16 Things to Know about the Show’s First Supernatural-Free Season

The FX series American Horror Story often plays on our most basic fears, but for its seventh installment, American Horror Story: Cult, it’s taking things one step further and exploring the level of intense anxiety many have experienced after our most recent presidential election. No matter what side you’re on personally, it’s easy to relate to and sympathize with feeling lost or confused or afraid, and when that’s intentionally used to very effectively induce fear, then you might want to consider watching this season with the lights on.

After screening the first three episodes of the season, co-creator/showrunner/executive producer/writer/director Ryan Murphy took questions from the media during a Q&A at the Fox Lot, where he talked about the focus of this season, using the election as a jumping off point, the cult of personality, the satirical element, the setting, and how you can always turn off the TV, if the show is not for you. From that interview, we’ve put together 16 things that you should know about the upcoming season.

The first five seasons of American Horror Story were very operatic and big, and the sets were big. With Season 6, they wanted to strip everything away and deconstruct it. For Season 7, the actors, writers, crew and everybody has been able to express, as an artistic family and a community, what everybody is talking about in the world, pro and con. In the past year, politics has become entertainment in our country, and this plays into that a little bit.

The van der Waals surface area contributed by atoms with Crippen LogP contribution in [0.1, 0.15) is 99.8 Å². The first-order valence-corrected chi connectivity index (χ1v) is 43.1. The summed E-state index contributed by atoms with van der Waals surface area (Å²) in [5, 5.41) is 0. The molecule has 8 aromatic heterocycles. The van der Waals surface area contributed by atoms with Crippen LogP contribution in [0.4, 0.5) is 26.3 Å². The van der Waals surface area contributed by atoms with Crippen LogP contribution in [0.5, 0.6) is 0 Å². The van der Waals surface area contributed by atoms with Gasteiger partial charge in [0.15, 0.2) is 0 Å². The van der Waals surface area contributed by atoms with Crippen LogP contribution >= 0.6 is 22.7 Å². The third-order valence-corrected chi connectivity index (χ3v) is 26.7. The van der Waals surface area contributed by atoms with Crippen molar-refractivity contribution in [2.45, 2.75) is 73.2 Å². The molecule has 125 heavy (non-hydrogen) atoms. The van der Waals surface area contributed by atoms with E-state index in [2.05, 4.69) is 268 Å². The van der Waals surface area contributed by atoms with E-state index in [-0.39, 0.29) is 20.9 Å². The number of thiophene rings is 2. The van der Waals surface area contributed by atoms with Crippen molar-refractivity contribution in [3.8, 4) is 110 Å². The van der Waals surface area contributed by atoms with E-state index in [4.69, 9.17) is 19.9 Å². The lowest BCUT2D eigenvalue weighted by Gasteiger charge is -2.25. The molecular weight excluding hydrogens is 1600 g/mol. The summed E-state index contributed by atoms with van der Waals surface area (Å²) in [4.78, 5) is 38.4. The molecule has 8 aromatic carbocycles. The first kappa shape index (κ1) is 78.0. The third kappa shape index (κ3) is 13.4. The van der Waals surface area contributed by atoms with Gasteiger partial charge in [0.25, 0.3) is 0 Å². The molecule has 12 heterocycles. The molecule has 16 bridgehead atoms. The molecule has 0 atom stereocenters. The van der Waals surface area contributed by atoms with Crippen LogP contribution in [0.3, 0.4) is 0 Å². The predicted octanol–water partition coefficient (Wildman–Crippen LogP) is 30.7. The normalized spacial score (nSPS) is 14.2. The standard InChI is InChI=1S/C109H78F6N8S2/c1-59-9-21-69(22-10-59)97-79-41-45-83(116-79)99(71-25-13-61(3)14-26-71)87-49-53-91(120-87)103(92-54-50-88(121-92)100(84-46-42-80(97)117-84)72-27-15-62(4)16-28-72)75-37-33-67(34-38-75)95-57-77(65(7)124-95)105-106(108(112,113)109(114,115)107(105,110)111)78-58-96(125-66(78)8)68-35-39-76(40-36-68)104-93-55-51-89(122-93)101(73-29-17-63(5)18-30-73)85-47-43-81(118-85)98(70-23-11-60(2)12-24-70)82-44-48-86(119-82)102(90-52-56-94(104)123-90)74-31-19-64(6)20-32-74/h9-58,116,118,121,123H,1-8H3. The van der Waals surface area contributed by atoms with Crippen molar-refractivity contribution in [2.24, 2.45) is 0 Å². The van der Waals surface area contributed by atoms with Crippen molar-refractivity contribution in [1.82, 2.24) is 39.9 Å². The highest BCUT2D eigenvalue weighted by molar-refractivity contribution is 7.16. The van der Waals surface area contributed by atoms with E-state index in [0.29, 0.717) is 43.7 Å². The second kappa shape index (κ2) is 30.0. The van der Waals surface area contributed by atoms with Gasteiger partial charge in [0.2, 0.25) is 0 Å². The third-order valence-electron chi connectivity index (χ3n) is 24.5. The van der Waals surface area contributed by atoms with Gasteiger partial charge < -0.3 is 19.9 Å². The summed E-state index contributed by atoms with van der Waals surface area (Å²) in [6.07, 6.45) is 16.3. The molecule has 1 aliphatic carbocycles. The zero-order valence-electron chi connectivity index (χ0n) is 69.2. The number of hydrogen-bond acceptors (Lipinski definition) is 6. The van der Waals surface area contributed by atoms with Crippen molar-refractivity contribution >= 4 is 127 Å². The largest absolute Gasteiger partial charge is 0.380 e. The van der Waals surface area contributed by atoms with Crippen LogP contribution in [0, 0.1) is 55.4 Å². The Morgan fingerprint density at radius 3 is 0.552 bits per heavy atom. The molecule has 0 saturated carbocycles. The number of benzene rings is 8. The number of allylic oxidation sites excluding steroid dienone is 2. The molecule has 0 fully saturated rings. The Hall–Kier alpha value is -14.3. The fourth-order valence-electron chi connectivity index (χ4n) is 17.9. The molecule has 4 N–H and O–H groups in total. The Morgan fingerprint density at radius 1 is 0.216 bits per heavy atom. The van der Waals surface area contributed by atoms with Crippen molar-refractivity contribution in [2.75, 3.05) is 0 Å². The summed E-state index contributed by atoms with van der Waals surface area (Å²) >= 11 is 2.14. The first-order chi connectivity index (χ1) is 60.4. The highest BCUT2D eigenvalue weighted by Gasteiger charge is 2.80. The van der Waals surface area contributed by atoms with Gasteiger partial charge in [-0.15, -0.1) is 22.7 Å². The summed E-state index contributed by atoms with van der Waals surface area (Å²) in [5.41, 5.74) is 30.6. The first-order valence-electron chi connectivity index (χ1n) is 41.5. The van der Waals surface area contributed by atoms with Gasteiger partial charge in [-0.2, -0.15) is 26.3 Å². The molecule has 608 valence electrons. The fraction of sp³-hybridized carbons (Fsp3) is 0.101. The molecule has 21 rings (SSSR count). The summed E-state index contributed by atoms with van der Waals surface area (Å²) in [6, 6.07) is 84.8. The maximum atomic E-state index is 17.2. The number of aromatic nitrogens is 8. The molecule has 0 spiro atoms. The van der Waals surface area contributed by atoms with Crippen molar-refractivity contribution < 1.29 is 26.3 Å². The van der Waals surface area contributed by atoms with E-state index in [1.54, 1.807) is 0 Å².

• Although AHS: Cult begins on election night, that’s only one small aspect of the larger story. Said Murphy, “It’s not about Trump. It’s not about Clinton. It’s about somebody who has the wherewithal to put their finger up in the wind and see what’s happening, and is using that to rise up, and using people’s vulnerabilities about how they’re afraid, they’re feeling vulnerable, and they don’t know where to turn. We’ve been very conscious of that in the writing, to make sure that that idea is central to the show.”

  • For many seasons, the runner-up idea for the show has been Charles Manson and the Manson Family. With the 50th anniversary coming up, Murphy had been researching it, but didn’t know how to make the idea feel fresh. And then, when everybody was talking about the election and the two candidates, they decided to mix that with the idea of the cult of personality and somebody who rises within a disenfranchised community. There was so much passion, pro and con, over both candidates, that Murphy and the writers wanted to tap into that zeitgeist.

  • The writers room started to break the season in December, and things that they were shooting in May have now come true, in the past six weeks. That’s been bizarre and emotional for the cast to experience. Murphy said, “Our feeling is that everybody lost their shit after the election, Republican and Democrat, and everybody is still losing their shit. Nobody has really figured out, from either side, where to put those feelings.”

When it came to the satirical element of the season, the movie Network, which is Murphy’s favorite movie of all time, was their template, but the series has always had a certain sense of humor to it. It also always embraces pop culture.

  • This season is set in Michigan because Murphy is from the Midwest. Explaining further, he said, “We’ve set the show in cities all over the map, but I think because that was the battleground state where there was so much at stake and it was so close, that community was so divided and Hillary Clinton was clearly predicted to win there, but didn’t. I just thought that that was a great jumping-off point because it was so polarized, so close and so heated.”